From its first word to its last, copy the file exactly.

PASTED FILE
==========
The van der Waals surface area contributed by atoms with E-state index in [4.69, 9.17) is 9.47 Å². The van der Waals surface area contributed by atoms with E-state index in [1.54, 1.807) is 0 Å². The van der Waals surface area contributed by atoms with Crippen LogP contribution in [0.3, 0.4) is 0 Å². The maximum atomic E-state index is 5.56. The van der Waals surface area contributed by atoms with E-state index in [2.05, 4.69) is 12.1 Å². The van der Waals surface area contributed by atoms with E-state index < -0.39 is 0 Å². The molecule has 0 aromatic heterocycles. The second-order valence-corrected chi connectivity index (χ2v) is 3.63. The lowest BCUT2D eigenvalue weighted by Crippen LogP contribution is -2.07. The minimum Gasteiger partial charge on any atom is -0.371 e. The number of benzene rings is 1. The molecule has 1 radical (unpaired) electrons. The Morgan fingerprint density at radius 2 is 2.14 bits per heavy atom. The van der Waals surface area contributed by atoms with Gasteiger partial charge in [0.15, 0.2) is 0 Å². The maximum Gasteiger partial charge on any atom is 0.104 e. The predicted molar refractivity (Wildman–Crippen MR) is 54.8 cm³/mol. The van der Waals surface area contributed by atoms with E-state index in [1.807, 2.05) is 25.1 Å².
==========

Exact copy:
The van der Waals surface area contributed by atoms with E-state index in [4.69, 9.17) is 9.47 Å². The van der Waals surface area contributed by atoms with E-state index in [1.54, 1.807) is 0 Å². The van der Waals surface area contributed by atoms with Crippen LogP contribution in [0.3, 0.4) is 0 Å². The maximum atomic E-state index is 5.56. The van der Waals surface area contributed by atoms with E-state index in [2.05, 4.69) is 12.1 Å². The van der Waals surface area contributed by atoms with E-state index < -0.39 is 0 Å². The molecule has 0 aromatic heterocycles. The second-order valence-corrected chi connectivity index (χ2v) is 3.63. The lowest BCUT2D eigenvalue weighted by Crippen LogP contribution is -2.07. The minimum Gasteiger partial charge on any atom is -0.371 e. The number of benzene rings is 1. The molecule has 1 radical (unpaired) electrons. The Morgan fingerprint density at radius 2 is 2.14 bits per heavy atom. The van der Waals surface area contributed by atoms with Gasteiger partial charge in [0.15, 0.2) is 0 Å². The maximum Gasteiger partial charge on any atom is 0.104 e. The predicted molar refractivity (Wildman–Crippen MR) is 54.8 cm³/mol. The van der Waals surface area contributed by atoms with E-state index in [1.807, 2.05) is 25.1 Å².